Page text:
There is an unspeakable plague the healthcare system struggling against – malicious cyber campaigns targeting every healthcare facility of any size. In the past 12 years, the healthcare sector suffers from exponential growth in the number of cyber-attacks threatening their systems.

The attacker’s prime incentive consists of disruption, turmoil, and data. A successful breach can potentially have chaotic outcomes; From sensitive data exfiltration (i.e., social security numbers, financial data, medical records, etc.), to tampering with medical records’ integrity, all the way to taking over critical systems, and shutting down hospitals across vast regions. If medical systems or equipment vital to patient care are compromised, or blocked, they might jeopardize the patient’s well-being.

Infuriatingly, decision-makers in the healthcare system avoid addressing the severity of the threat or allocating additional resources the system so desperately craves for. Such neglection already resulted in tragic results that affected patients around the world. And with more state-sponsored actors and cybercriminals developing sophisticated aggressive tools, the menace of a nationwide-scale cyber pandemic is very tangible.

In this four-part series, we shall explore the decades-long relationship between hackers and the healthcare sector, the deliberate neglection by governments, and how it put everyone’s lives at risk when attending the hospital for checkups or medical procedures.

When cyber-attacks become a pandemic

Healthcare organizations are the target of choice by many hacker and cybercriminal groups.

For more than a decade cybersecurity experts and government officials remonstrate the healthcare ecosystem against the increasing wave of direct cyber campaigns. Sadly, year after year the number of infected facilities keeps increasing. Those campaigns are more frequent and possess a more forceful attempt for data exfiltration and equipment tampering. The system faces two fronts: conventional financial & reputation risks as well as life-threatening threats.

The potential for endangerment is overwhelming. Reports show that in the United States alone more than four million people were affected by cyber incidents in the first quarter of 2022 only.  According to a Checkpoint report, The Healthcare sector was the most targeted industry for ransomware during the third quarter of 2022 suffering from an average of 1,426 weekly attacks – illustrating a staggering 60% year-over-year growth.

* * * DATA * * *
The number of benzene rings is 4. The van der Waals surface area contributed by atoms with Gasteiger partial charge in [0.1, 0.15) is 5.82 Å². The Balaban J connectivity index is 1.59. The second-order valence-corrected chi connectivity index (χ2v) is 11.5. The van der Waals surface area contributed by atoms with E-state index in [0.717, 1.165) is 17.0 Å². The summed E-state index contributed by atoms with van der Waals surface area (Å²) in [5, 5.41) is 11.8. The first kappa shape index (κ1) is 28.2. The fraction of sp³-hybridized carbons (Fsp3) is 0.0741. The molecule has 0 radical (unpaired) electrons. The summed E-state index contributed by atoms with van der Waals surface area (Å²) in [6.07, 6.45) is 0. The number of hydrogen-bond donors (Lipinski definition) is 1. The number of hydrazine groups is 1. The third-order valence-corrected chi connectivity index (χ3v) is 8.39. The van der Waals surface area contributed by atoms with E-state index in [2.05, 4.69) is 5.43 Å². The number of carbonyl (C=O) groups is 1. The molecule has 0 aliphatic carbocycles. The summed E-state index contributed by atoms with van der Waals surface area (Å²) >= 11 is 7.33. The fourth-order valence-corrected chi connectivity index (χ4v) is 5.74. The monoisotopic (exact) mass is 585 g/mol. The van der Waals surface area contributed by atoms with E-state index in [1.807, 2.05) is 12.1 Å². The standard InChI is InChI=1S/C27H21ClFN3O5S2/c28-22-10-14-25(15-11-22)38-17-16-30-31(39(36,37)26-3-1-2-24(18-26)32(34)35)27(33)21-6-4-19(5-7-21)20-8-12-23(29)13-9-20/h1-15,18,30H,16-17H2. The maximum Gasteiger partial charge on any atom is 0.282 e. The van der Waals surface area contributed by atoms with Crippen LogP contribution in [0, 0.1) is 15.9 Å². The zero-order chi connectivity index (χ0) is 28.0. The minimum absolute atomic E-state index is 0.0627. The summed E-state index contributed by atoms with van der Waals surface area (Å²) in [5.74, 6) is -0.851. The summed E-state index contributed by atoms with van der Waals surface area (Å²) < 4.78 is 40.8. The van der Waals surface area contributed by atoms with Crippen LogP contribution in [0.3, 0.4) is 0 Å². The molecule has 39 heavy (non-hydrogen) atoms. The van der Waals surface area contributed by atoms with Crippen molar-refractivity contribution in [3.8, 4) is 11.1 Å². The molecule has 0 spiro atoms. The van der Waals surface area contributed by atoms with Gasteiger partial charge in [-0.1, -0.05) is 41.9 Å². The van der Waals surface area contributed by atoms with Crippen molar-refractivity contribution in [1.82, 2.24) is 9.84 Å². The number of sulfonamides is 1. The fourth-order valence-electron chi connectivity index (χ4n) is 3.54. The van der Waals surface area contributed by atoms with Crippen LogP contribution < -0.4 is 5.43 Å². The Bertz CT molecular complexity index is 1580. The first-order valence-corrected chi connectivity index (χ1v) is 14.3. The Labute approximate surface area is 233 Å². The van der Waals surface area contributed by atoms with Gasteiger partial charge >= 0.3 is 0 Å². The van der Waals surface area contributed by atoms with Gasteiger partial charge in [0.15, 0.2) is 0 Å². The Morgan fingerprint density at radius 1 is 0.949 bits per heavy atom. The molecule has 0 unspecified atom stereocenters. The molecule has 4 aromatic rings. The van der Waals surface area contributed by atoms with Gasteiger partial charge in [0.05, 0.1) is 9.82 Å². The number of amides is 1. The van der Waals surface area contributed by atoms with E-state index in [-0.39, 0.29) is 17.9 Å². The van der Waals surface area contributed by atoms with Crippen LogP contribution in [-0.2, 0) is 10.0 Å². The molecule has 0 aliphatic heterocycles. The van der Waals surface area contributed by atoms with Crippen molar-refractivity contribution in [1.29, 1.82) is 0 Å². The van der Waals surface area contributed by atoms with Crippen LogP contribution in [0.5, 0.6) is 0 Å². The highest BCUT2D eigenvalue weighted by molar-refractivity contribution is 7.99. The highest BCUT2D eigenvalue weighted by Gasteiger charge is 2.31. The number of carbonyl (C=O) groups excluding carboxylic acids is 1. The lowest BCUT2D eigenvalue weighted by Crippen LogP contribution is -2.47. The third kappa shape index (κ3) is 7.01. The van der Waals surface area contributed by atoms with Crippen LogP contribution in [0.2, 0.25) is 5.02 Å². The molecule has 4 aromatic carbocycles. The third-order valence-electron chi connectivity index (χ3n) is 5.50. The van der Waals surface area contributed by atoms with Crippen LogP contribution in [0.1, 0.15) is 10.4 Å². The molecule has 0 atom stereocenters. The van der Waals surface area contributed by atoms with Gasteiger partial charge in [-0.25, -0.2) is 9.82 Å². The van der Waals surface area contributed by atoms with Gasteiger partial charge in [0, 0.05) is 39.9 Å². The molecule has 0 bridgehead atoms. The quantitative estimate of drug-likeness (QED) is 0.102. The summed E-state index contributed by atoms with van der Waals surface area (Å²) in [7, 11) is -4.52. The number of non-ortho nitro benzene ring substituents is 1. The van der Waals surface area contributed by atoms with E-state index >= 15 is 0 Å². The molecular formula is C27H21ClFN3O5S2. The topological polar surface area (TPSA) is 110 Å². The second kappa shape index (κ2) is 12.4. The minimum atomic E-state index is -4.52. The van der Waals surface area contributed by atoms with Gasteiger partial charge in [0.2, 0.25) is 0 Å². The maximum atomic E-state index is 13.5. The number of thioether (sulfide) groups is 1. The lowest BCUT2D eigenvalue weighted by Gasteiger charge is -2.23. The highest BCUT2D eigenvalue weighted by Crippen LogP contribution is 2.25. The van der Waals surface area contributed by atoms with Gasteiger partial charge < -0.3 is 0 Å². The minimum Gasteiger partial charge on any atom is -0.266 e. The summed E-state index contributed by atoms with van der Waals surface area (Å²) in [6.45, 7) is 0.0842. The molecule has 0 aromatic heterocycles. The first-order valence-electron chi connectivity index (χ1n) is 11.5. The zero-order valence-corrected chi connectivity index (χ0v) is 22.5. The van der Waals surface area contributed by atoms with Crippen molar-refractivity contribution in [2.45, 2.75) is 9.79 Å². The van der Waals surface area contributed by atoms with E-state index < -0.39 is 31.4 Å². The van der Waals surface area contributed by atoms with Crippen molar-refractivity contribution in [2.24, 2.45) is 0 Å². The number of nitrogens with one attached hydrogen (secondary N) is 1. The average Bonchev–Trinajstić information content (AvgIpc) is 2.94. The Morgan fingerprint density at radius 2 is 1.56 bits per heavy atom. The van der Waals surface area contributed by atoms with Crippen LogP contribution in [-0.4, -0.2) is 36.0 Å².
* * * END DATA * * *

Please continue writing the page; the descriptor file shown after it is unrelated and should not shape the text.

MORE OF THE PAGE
Irreversibility – When Ctrl + Z doesn’t work

Time is a critical resource for hospitals. A facility that’s unable to access medical records in a reasonable time or reliably authenticate its equipment endangers patients’ life.

As available data is indispensable for hospital ongoing activity, The healthcare sector stores at any time a massive amount of sensitive information.

Falling into the wrong hands, such information can be leaked or sold over the dark web to the highest bidder. Things get more complex if medical records, which are vital for a therapeutic sequence, are blocked from access, causing the level of treatment will decrease and the treatment period shall prolong. The snowball effect of the accumulated queue will force the facility to stop providing further medical care.

There is no need to wait for the next WannaCry variant to hit the streets (and it will), as even mediocre hackers with known exploiting tools can cause a nationwide crisis. All it takes is one unaware staff member that opens an email containing malicious code hidden inside an innocent-looking file.

To make a long story short, attacks would cause hospitals inability to function, while all ambulances and patients would have to be diverted to other facilities in the region that will experience an influx of patients, stretching their capacity, and putting more lives in jeopardy.

The 2017 WannaCry ransomware took down many hospitals that were unable to provide treatment for days. In November 2022, a ransomware attack in Sothern California affected the operations of five hospitals in the San Diego area for about a month. Even cases when a breach resulted in death.


In 2020 a German woman was reported dead after being forced to reroute to a remote hospital and died from treatment delays, simply because her nearest hospital was shut down due to a ransomware attack.

In September 2021 a hospital in Alabama, USA was served with a lawsuit holding them accountable for a baby’s death as a result of a ransomware attack.

The lawsuit claims that a ransomware attack that shut down hospital computers led staff to miss troubling signs, followed by severely diminished care to a mother who arrived to deliver her daughter. The doctors and nurses skipped conducting several key tests that would have indicated that the umbilical cord was wrapped around the baby’s neck. As a result, the mother delivered a baby with a severe brain injury that died nine months later. furthermore, the hospital failed to inform the mother about the attack in real time, which could allow her to deliver the baby at a different facility.

This lawsuit raised fundamental issues concerning healthcare executives’ responsibilities. Their professional commitment is not only to recruit the best doctors and nurses but also includes areas like building and maintaining secured IT infrastructure.

In the next part of “How to prevent the next CyDemic”, we shall explore additional angles and discover new trends in healthcare cyber security.

Read Part II |
Read Part III |
Read Part IV